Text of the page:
4. Now, when $n\to \infty$ the probability that circles have been drawn in each of the $U_i$ increase to $1$ exponentially fast, so at some point our random configuration contains with high probability a set of circles that links all admissible circles, including all the other randomly drawn ones.

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Nice idea to arrange that not-linking requires circles that are simultaneously nearly horizontal and nearly vertical! –  Joseph O'Rourke Apr 28 '13 at 16:07
    
Actually, I don't see how step 1 works in full generality. For example, if the domain $D$ is a "cone" with a vary pointy tip (not the regular quadratic surface, but one where the angle is 0), then a ring whose center is at the tip and is orthogonal to the cone's axis will not be connected to any ring whose center is inside the cone. However, it seems plausible that this method works for, say, any domain with a smooth boundary. –  Ori Gurel-Gurevich May 6 '13 at 17:13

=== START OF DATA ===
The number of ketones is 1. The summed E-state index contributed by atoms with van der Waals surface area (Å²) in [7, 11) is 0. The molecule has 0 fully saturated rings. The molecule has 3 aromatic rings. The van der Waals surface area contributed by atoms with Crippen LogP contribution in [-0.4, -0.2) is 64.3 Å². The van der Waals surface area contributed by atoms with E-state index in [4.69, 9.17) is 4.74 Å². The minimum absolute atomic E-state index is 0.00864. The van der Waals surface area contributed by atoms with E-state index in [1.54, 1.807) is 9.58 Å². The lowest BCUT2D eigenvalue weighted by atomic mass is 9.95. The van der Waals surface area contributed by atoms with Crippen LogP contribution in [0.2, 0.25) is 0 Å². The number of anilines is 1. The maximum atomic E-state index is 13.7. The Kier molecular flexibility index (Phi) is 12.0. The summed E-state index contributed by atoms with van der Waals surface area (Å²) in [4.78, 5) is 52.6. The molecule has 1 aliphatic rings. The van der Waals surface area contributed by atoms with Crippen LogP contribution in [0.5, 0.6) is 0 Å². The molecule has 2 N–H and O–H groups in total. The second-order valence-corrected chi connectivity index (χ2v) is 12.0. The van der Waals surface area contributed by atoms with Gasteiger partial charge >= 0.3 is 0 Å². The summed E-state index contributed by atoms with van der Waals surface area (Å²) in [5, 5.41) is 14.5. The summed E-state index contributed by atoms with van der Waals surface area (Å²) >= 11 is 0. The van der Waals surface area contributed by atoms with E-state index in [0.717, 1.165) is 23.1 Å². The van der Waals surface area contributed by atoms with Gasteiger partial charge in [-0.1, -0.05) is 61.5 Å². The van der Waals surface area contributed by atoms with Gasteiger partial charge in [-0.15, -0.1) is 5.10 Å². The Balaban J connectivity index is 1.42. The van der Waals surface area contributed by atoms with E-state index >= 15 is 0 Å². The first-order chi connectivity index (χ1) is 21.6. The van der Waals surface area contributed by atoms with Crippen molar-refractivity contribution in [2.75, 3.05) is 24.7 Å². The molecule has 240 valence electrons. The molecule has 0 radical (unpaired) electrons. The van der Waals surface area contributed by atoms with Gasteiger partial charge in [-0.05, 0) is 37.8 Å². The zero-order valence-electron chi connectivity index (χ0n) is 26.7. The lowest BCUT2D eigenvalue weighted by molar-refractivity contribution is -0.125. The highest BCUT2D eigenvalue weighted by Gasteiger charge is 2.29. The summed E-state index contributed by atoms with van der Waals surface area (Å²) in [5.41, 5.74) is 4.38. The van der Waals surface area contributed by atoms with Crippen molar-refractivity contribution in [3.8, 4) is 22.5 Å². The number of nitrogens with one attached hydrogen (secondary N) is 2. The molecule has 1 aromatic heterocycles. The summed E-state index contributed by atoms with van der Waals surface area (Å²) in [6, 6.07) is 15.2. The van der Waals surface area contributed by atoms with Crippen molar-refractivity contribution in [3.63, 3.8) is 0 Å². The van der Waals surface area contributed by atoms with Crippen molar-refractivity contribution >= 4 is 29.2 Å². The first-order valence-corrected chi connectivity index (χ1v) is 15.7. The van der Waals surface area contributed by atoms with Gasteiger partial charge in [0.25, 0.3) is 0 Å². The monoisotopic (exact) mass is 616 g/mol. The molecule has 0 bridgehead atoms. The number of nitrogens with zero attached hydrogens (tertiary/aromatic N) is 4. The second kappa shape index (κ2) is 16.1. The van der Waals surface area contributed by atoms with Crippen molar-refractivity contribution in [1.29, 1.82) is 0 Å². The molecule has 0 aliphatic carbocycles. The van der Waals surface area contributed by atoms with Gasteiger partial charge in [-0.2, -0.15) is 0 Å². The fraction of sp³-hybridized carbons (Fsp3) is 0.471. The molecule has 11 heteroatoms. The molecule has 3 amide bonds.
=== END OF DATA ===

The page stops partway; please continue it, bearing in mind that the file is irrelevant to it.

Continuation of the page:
@Ori Gurel-Gurevich: you are certainly right, I was too optimistic. I guess the method works under certain regularity assumptions (smooth or convex should work). –  Benoît Kloeckner May 6 '13 at 18:30

Cool question!

I believe the answer should be positive for any bounded connected body, but I cannot show this yet. However, I have a reduction of the question to the case where the body is small.

The idea is to partition the body into smaller bodies, say by taking the intersections of the cubic lattice of side length $1/10$ with the body. Then we define a "good event" in every cube saying that there are 3 rings in that cube that are roughly in the directions of the 3 axis. Then, with high probability all the cubes will be good. Now, every 2 adjacent good cubes are necessarily linked (we may have to make the good event have more then just these 3 rings for it to work). Thus, we have a "giant linked component".

Now, it remains to show that if the body is small (relative to the rings) with high probability all the rings are linked. It seems that one needs to analyze the probability that the "extremal rings" are roughly orthogonal to the cluster of centers, but I don't know exactly how to do that.

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Great insights, Ori! Especially your point about extremal rings being orthogonal to the cluster of centers. –  Joseph O'Rourke Apr 27 '13 at 23:31